Emerging Contexts of Second-Generation Labour Markets in the United States
In this paper I examine how local labour market contexts matter for the Hispanic adult children of immigrants in the United States. Specifically, I consider how these workers fit into ethnic divisions of labour in five metropolitan areas: the traditional immigrant cities of Los Angeles, New York and Chicago, and the newer immigrant gateways of Atlanta and Phoenix. I focus on the changing economies of these cities in the 1990s, and how industrial changes affect the jobs and relative wages available to immigrants and their adult children. I also examine the extent to which the adult children of immigrants are occupationally clustered in 'immigrant jobs'. Intergenerational occupational shifts vary by metropolitan area, but are heavily gendered across all of them. I also discuss the interactions of other scales of context, since state and national-level legislation, local organising efforts and internal migration all shape the settings within which the children of immigrants come of age.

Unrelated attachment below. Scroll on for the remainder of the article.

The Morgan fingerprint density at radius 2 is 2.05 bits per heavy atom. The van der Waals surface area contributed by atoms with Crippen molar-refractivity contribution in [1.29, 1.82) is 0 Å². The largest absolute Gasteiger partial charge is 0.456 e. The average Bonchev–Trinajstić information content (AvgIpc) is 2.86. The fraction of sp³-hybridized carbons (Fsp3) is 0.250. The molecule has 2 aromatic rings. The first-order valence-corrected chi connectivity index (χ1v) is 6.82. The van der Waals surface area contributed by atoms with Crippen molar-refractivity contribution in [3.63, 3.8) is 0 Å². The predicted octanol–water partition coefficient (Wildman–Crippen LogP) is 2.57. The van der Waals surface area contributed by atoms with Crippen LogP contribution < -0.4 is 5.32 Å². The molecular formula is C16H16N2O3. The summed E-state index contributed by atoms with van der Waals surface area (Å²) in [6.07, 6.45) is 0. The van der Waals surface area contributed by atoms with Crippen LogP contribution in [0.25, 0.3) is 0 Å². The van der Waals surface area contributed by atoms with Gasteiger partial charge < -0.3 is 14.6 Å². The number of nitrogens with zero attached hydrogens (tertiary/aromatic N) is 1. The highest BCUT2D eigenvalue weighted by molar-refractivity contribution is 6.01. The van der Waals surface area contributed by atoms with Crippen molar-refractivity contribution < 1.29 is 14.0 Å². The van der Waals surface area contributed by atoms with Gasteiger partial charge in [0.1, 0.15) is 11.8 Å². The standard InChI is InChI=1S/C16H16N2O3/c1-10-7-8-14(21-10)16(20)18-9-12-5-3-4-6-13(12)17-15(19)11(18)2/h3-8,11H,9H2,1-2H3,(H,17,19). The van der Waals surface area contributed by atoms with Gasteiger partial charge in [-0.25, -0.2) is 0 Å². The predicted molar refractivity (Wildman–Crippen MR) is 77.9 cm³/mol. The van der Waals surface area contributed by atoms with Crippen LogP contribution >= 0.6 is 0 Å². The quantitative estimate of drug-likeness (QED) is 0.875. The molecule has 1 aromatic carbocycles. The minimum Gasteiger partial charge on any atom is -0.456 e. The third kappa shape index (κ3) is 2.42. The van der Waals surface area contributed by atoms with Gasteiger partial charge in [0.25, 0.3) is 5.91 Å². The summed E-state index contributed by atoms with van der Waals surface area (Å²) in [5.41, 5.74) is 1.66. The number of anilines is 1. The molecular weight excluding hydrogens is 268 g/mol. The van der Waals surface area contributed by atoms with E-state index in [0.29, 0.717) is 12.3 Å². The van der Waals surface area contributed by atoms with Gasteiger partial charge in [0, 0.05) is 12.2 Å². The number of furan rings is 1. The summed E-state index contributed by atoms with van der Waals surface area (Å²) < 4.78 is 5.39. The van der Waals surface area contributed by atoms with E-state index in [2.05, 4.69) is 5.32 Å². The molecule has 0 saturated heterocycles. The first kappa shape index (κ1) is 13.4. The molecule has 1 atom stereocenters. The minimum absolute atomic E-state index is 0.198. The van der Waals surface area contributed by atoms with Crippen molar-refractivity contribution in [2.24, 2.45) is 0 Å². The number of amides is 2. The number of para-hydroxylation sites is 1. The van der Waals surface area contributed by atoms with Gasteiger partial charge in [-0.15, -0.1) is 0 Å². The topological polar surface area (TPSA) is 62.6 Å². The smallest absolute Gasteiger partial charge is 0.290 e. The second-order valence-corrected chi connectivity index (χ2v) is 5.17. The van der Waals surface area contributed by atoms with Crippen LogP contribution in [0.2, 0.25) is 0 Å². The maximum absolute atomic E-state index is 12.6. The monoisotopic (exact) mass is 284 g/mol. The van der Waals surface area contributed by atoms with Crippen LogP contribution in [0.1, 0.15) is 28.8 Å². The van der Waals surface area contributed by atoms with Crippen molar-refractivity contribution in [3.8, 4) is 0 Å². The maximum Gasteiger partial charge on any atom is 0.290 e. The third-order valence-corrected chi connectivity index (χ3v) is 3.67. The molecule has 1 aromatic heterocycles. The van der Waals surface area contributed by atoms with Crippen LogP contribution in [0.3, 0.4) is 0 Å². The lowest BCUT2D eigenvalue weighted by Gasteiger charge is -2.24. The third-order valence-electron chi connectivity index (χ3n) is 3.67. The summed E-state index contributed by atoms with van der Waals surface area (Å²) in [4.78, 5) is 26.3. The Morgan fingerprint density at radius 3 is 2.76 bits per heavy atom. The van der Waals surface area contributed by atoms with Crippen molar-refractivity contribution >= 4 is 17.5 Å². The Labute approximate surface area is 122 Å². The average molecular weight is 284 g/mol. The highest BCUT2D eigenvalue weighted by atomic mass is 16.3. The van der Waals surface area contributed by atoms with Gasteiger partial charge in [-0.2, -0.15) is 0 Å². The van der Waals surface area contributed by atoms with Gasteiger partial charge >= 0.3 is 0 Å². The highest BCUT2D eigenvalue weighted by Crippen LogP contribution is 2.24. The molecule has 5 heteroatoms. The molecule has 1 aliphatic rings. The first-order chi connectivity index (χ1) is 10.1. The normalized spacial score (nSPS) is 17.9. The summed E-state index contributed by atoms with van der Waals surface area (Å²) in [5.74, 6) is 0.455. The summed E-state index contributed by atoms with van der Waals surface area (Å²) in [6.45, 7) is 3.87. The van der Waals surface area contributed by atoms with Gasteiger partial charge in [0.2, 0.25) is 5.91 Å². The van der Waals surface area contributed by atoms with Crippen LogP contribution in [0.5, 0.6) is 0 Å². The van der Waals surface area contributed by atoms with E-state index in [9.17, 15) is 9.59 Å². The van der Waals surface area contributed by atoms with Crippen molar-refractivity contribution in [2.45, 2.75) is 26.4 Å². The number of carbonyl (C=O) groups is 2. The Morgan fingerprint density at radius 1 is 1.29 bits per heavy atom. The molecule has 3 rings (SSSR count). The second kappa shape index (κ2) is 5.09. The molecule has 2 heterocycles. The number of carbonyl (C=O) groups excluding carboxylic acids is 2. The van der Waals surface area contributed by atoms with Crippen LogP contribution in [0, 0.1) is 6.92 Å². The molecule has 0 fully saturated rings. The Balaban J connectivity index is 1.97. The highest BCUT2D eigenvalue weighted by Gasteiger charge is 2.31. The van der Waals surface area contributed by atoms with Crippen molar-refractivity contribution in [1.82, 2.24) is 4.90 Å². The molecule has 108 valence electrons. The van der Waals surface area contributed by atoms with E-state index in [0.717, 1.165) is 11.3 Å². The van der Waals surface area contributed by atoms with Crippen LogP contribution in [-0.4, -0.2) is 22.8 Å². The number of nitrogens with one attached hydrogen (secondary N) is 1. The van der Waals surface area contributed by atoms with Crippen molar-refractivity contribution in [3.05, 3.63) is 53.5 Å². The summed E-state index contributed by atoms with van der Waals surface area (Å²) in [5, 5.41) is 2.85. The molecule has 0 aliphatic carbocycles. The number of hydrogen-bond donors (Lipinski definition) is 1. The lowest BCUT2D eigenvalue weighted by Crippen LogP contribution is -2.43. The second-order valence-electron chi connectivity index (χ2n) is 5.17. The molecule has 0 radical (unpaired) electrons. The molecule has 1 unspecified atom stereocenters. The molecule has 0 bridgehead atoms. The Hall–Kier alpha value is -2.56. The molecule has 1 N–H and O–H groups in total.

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Document Type: Research Article
Publication date: 01 August 2009